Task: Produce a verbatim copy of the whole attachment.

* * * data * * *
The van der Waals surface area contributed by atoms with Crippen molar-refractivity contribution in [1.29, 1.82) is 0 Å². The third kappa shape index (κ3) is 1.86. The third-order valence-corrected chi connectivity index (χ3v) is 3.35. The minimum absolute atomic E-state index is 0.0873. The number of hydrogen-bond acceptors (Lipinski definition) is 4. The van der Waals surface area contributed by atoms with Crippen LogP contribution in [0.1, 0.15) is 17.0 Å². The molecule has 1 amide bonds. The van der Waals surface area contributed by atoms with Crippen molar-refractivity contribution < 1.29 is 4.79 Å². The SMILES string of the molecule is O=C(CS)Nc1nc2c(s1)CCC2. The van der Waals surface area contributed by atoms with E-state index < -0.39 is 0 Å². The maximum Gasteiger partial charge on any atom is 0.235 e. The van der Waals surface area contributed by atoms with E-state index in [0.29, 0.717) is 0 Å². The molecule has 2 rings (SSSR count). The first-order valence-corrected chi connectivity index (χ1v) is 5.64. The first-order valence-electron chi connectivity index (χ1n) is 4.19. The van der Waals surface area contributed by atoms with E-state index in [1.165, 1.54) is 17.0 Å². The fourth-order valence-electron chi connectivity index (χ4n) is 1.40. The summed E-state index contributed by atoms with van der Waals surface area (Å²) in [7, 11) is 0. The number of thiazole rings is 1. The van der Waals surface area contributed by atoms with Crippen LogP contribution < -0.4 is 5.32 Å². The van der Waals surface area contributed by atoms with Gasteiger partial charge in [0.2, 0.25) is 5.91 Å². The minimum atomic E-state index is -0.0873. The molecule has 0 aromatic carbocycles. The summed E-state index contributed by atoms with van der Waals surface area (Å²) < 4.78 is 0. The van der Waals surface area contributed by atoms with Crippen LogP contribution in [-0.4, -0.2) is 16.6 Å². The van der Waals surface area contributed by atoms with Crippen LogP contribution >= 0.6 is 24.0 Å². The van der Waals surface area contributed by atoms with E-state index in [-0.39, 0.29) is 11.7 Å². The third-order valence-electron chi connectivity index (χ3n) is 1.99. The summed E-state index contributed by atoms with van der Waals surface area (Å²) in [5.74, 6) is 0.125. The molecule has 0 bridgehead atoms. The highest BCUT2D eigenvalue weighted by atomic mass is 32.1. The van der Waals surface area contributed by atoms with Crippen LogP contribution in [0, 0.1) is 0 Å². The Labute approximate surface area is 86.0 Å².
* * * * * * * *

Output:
The van der Waals surface area contributed by atoms with Crippen molar-refractivity contribution in [1.29, 1.82) is 0 Å². The third kappa shape index (κ3) is 1.86. The third-order valence-corrected chi connectivity index (χ3v) is 3.35. The minimum absolute atomic E-state index is 0.0873. The number of hydrogen-bond acceptors (Lipinski definition) is 4. The van der Waals surface area contributed by atoms with Crippen LogP contribution in [0.1, 0.15) is 17.0 Å². The molecule has 1 amide bonds. The van der Waals surface area contributed by atoms with Crippen molar-refractivity contribution < 1.29 is 4.79 Å². The SMILES string of the molecule is O=C(CS)Nc1nc2c(s1)CCC2. The van der Waals surface area contributed by atoms with E-state index < -0.39 is 0 Å². The maximum Gasteiger partial charge on any atom is 0.235 e. The van der Waals surface area contributed by atoms with E-state index in [0.29, 0.717) is 0 Å². The molecule has 2 rings (SSSR count). The first-order valence-corrected chi connectivity index (χ1v) is 5.64. The first-order valence-electron chi connectivity index (χ1n) is 4.19. The van der Waals surface area contributed by atoms with E-state index in [1.165, 1.54) is 17.0 Å². The fourth-order valence-electron chi connectivity index (χ4n) is 1.40. The summed E-state index contributed by atoms with van der Waals surface area (Å²) in [7, 11) is 0. The number of thiazole rings is 1. The van der Waals surface area contributed by atoms with Crippen LogP contribution < -0.4 is 5.32 Å². The van der Waals surface area contributed by atoms with Gasteiger partial charge in [0.2, 0.25) is 5.91 Å². The minimum atomic E-state index is -0.0873. The molecule has 0 aromatic carbocycles. The summed E-state index contributed by atoms with van der Waals surface area (Å²) < 4.78 is 0. The van der Waals surface area contributed by atoms with Crippen LogP contribution in [-0.4, -0.2) is 16.6 Å². The van der Waals surface area contributed by atoms with Crippen LogP contribution >= 0.6 is 24.0 Å². The van der Waals surface area contributed by atoms with E-state index in [-0.39, 0.29) is 11.7 Å². The third-order valence-electron chi connectivity index (χ3n) is 1.99. The summed E-state index contributed by atoms with van der Waals surface area (Å²) in [5.74, 6) is 0.125. The molecule has 0 bridgehead atoms. The highest BCUT2D eigenvalue weighted by atomic mass is 32.1. The van der Waals surface area contributed by atoms with Crippen LogP contribution in [0, 0.1) is 0 Å². The Labute approximate surface area is 86.0 Å².